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Chernobyl: The Numbers Game

20 April 2006

 Chernobyl: The Numbers Game

 By Gwynne Dyer

April 26 is the 20th anniversary of the explosion and fire in the Chernobyl-4 nuclear reactor, so the long-running dispute over how many people actually died as a result of the accident is back. And now the growing public argument in Western countries about ending the de facto ban on new nuclear power stations has lent wings to the debate.

Last Tuesday the World Health Organisation published a report estimating that 405 people died in the first decade after the accident, almost all of them former plant workers, firefighters and soldiers who were exposed to massive radiation doses in the initial explosion or during the nine-day struggle to put out the fire in the reactor core. But over 200,000 people were involved in some aspect of the clean-up operation, and some of them as well as some people living near the site will also develop cancers from their lesser exposure to radiation sooner or later.

The WHO’s best estimate is that about 9,300 people will eventually die from Chernobyl-related cancers. Greenpeace International, on the other hand, has just issued a report predicting that the number of cancer deaths directly attributable to Chernobyl will ultimately reach 93,000.

This is as much an argument about the future as the past, since the outcome of the revived debate in the West about the desirability of nuclear power depends heavily on the public’s perception of the risks involved. It’s not how the debate SHOULD be settled, but both sides know that it’s how it will be.

The West effectively abandoned building new nuclear power stations after the accident at the Three-Mile Island reactor in the US in 1979 (which killed nobody) and the Chernobyl accident in 1986 (which killed quite a lot of people). Few existing plants were shut down, and in a few countries, notably France and Japan, nuclear energy continues to supply most of the nation’s electricity, but the global population of big nuclear power reactors has fluctuated in a narrow band between 400 and 450 for the past twenty years.

Now there is a new wave of reactor-building in Asian countries where rapidly growing economies have created a huge demand for electricity, and few voices have been raised against it in those countries. Even in the West, the debate has been re-opened as concern about global warming has grown. Apart from hydro-power, which is only available in certain areas, nuclear energy is the only available short-term option for producing very large amounts of base load electricity without adding to the greenhouse gases that cause the warming.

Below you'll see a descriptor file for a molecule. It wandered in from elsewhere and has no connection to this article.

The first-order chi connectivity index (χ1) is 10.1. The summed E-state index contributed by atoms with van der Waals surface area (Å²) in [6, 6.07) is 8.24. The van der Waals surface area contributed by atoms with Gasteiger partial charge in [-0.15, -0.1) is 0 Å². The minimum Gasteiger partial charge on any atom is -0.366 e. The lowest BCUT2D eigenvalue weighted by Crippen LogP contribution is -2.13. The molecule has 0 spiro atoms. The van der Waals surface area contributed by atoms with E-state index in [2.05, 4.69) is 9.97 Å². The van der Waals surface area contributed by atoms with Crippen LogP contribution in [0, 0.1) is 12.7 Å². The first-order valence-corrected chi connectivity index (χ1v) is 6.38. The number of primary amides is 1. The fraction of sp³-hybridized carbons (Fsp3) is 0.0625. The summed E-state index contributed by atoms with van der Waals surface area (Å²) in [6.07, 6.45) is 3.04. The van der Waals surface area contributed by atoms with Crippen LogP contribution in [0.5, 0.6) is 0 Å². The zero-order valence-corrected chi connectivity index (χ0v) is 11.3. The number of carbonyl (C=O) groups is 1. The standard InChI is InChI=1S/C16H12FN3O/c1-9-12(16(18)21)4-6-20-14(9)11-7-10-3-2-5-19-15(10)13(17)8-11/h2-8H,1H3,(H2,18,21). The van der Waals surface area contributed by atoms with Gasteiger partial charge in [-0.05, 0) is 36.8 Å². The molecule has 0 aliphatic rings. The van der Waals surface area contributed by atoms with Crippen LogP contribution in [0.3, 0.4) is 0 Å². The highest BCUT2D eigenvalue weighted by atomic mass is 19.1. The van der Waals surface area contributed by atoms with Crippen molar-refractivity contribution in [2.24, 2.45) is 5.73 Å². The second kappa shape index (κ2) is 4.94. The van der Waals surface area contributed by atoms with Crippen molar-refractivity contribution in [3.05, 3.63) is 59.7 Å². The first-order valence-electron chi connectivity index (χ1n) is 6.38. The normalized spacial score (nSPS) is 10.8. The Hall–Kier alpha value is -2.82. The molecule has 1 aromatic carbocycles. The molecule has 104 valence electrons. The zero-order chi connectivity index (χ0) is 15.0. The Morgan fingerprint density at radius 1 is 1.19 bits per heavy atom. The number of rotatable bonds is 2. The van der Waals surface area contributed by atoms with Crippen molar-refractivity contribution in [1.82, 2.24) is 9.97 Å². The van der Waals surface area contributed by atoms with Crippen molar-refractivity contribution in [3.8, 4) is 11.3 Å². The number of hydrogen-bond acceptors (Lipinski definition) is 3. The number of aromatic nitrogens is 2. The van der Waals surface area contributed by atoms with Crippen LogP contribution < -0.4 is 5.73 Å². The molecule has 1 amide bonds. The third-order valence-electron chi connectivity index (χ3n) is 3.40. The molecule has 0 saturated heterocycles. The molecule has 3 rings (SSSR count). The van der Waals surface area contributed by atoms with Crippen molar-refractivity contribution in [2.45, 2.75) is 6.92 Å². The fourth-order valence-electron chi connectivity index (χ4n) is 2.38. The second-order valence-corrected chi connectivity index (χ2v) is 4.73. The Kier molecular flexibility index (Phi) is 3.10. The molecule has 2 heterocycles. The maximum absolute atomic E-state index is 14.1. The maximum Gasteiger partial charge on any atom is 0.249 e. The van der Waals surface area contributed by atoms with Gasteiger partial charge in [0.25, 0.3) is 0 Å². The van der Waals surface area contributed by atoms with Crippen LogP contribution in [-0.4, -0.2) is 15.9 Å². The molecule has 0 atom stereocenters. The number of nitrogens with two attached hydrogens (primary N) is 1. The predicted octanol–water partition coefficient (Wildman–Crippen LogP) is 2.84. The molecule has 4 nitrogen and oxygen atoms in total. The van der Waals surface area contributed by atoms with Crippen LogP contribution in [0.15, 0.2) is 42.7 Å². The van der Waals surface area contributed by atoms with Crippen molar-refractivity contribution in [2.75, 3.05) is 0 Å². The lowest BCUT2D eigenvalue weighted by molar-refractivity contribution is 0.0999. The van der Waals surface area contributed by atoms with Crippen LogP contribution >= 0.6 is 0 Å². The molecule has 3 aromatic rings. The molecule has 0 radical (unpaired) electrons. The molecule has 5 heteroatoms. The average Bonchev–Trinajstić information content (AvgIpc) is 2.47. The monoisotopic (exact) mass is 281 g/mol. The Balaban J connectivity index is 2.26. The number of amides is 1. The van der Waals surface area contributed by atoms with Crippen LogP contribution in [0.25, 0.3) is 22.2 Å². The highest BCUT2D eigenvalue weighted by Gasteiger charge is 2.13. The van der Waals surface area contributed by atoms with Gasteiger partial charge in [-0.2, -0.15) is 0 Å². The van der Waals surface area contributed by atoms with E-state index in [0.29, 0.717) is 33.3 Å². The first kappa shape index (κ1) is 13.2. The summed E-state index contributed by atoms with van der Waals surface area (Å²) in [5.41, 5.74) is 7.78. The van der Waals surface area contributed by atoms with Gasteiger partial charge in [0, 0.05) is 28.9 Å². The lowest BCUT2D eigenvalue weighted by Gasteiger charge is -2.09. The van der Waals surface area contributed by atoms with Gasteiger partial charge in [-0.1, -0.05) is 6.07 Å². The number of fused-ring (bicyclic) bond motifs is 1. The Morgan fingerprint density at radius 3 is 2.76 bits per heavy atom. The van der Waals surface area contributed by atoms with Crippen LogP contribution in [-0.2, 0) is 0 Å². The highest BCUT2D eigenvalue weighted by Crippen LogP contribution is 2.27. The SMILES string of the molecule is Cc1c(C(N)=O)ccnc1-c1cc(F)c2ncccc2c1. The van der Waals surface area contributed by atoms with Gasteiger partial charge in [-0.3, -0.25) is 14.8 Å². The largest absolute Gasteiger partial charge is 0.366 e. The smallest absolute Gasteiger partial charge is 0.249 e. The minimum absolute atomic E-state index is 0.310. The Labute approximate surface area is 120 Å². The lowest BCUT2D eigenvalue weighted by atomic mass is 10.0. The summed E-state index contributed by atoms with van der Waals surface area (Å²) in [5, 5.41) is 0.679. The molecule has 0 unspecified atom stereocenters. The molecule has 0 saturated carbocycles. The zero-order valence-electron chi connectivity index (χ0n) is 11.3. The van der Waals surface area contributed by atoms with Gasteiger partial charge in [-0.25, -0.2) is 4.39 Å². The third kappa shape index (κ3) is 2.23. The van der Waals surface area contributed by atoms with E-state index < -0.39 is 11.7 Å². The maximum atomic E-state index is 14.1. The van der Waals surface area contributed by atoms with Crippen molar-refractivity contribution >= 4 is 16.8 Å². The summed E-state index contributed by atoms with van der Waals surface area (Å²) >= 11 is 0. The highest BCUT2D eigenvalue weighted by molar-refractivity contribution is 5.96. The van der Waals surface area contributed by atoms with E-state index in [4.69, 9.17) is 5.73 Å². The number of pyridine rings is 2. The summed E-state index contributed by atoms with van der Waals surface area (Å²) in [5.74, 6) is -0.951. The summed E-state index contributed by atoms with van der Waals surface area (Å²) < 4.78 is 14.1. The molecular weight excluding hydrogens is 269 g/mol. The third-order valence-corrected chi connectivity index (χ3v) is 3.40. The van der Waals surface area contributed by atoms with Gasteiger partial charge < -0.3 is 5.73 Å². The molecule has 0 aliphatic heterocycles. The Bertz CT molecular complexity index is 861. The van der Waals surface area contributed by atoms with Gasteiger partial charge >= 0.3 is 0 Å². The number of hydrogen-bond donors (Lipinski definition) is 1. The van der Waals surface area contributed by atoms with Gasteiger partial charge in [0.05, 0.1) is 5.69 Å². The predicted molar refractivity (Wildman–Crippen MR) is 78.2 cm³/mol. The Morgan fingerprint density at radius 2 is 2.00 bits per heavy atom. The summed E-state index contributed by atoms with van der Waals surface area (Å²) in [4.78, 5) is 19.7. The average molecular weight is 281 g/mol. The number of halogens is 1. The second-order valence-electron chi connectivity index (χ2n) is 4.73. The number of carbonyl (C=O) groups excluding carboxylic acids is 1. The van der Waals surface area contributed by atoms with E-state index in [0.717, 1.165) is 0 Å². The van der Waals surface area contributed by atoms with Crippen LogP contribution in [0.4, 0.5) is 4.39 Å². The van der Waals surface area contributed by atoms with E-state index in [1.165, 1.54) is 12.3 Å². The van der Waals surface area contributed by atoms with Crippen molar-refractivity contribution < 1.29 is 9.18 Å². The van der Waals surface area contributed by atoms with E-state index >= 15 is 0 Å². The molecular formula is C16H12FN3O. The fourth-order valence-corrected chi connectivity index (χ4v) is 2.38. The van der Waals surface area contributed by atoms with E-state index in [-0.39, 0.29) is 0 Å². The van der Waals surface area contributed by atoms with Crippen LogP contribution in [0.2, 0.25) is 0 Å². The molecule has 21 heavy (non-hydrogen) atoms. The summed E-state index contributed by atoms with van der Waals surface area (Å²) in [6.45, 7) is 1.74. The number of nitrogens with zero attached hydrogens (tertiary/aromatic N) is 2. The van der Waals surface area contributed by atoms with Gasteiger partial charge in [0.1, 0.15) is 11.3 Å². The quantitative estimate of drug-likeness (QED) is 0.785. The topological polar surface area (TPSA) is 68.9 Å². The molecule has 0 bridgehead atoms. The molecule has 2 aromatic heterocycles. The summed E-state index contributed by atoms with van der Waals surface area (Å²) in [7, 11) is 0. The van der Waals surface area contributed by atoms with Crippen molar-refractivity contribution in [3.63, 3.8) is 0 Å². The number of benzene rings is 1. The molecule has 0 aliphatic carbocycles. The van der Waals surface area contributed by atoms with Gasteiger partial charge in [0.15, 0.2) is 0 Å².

The real arguments for and against nuclear power are about complicated technical and financial issues. Would the same amount of investment in “renewables” like wind power produce as much electricity, and how do you allow for the fact that the wind does not always blow? Would investing in techniques like “sequestering” the carbon-dioxide output from conventional coal, oil and gas-fired power-plants (capturing it and pumping it into underground reservoirs) be a better way to spend the money — and how soon could such technologies be available on a large-scale?

Those are the real issues, but everybody involved in the argument knows that “safety” will be what decides the outcome in the public debate. Since Chernobyl is the only accident involving a nuclear power plant in the past fifty years that has killed any members of the public, just how many died has become a bitterly contested question. Unfortunately, it is also a hugely misleading one.

There is no doubt that thirty people died in the immediate struggle to contain the accident, twenty-eight of them from massive radiation overdoses. Of the 139 people who were treated for acute radiation sickness, another nineteen died. But after that, all the other deaths attributed to Chernobyl are statistical inferences. That doesn’t mean they did not occur, but it does mean that the range of plausible conclusions, given the state of the medical and demographic data in the affected area (Ukraine, Belarus and western Russia), is very wide indeed.

Moreover, predictions about the “final death toll” are almost meaningless, because everybody dies eventually, and about 30 percent of people in developed societies die of cancer. Whether it’s ultimately 9,300 or 93,000 people who die as a delayed effect of the Chernobyl accident, they will mostly die from cancers that develop late in their lives, only a few months earlier than they were statistically likely to anyway.

The massive hydrogen-bomb tests in 1962, which released about a hundred times as much radiation as Chernobyl into the atmosphere, had a similar effect. Worldwide, the average radiation dose from those tests was ten milliSieverts, roughly the same as most people living within a few hundred kilometres (miles) from Chernobyl received in 1986. Ten milliSieverts of radiation is calculated to shorten a person’s lifespan, on average, by four days — but averages lie. What those tests really meant was an early death for an unlucky few, and nothing for everybody else.

In the case of nuclear power, the number of lives that might be at risk from accidents is certainly only a tiny fraction of those that are at risk from global warming, but that’s not how the argument will be pursued in public. The debate will be mostly about the alleged dangers of nuclear power, not about whether it is really the best way to produce huge amounts of power without also producing huge amount of carbon dioxide.


To shorten to 725 words, omit paragraphs 5 and 6. “The West…the warming”